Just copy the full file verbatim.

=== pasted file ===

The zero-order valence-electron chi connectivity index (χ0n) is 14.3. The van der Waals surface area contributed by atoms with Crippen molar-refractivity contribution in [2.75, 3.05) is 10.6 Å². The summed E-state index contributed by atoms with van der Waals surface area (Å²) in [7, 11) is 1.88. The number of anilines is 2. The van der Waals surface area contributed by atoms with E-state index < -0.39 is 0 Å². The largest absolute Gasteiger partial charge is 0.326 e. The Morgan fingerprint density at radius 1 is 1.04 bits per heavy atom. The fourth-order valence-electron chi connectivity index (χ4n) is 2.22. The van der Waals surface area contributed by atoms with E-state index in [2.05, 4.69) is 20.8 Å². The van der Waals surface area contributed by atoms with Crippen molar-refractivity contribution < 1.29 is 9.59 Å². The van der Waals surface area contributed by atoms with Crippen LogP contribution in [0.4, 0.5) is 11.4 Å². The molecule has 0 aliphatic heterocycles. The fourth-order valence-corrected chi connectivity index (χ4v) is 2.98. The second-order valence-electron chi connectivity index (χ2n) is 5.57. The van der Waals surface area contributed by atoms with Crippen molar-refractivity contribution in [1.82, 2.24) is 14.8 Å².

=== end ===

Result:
The zero-order valence-electron chi connectivity index (χ0n) is 14.3. The van der Waals surface area contributed by atoms with Crippen molar-refractivity contribution in [2.75, 3.05) is 10.6 Å². The summed E-state index contributed by atoms with van der Waals surface area (Å²) in [7, 11) is 1.88. The number of anilines is 2. The van der Waals surface area contributed by atoms with E-state index < -0.39 is 0 Å². The largest absolute Gasteiger partial charge is 0.326 e. The Morgan fingerprint density at radius 1 is 1.04 bits per heavy atom. The fourth-order valence-electron chi connectivity index (χ4n) is 2.22. The van der Waals surface area contributed by atoms with E-state index in [2.05, 4.69) is 20.8 Å². The van der Waals surface area contributed by atoms with Crippen molar-refractivity contribution < 1.29 is 9.59 Å². The van der Waals surface area contributed by atoms with Crippen LogP contribution in [0.4, 0.5) is 11.4 Å². The molecule has 0 aliphatic heterocycles. The fourth-order valence-corrected chi connectivity index (χ4v) is 2.98. The second-order valence-electron chi connectivity index (χ2n) is 5.57. The van der Waals surface area contributed by atoms with Crippen molar-refractivity contribution in [1.82, 2.24) is 14.8 Å².